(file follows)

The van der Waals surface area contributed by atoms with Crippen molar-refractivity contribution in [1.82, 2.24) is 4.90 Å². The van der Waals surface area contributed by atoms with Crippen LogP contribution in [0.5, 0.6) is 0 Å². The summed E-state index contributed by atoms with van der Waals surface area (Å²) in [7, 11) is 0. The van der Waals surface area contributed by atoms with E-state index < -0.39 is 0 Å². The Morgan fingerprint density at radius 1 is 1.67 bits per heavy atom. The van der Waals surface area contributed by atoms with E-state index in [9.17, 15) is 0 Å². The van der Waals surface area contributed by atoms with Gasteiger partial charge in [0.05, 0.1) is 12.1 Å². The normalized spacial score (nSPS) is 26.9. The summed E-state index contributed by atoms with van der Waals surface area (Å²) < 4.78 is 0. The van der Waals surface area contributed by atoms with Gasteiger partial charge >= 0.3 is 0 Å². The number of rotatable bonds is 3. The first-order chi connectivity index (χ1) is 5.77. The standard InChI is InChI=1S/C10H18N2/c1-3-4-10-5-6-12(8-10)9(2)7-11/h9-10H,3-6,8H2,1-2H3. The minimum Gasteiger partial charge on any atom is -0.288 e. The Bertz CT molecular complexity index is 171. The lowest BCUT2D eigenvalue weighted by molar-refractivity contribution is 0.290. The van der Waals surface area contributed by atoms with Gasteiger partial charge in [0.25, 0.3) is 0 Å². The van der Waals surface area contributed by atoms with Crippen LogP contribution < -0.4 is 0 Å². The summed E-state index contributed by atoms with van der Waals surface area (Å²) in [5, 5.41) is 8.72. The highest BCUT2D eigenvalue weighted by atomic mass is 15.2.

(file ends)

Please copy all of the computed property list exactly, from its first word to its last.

The van der Waals surface area contributed by atoms with Crippen molar-refractivity contribution in [1.82, 2.24) is 4.90 Å². The van der Waals surface area contributed by atoms with Crippen LogP contribution in [0.5, 0.6) is 0 Å². The summed E-state index contributed by atoms with van der Waals surface area (Å²) in [7, 11) is 0. The van der Waals surface area contributed by atoms with E-state index < -0.39 is 0 Å². The Morgan fingerprint density at radius 1 is 1.67 bits per heavy atom. The van der Waals surface area contributed by atoms with E-state index in [9.17, 15) is 0 Å². The van der Waals surface area contributed by atoms with Gasteiger partial charge in [0.05, 0.1) is 12.1 Å². The normalized spacial score (nSPS) is 26.9. The summed E-state index contributed by atoms with van der Waals surface area (Å²) < 4.78 is 0. The van der Waals surface area contributed by atoms with Gasteiger partial charge >= 0.3 is 0 Å². The number of rotatable bonds is 3. The first-order chi connectivity index (χ1) is 5.77. The standard InChI is InChI=1S/C10H18N2/c1-3-4-10-5-6-12(8-10)9(2)7-11/h9-10H,3-6,8H2,1-2H3. The minimum Gasteiger partial charge on any atom is -0.288 e. The Bertz CT molecular complexity index is 171. The lowest BCUT2D eigenvalue weighted by molar-refractivity contribution is 0.290. The van der Waals surface area contributed by atoms with Gasteiger partial charge in [0.25, 0.3) is 0 Å². The van der Waals surface area contributed by atoms with Crippen LogP contribution < -0.4 is 0 Å². The summed E-state index contributed by atoms with van der Waals surface area (Å²) in [5, 5.41) is 8.72. The highest BCUT2D eigenvalue weighted by atomic mass is 15.2.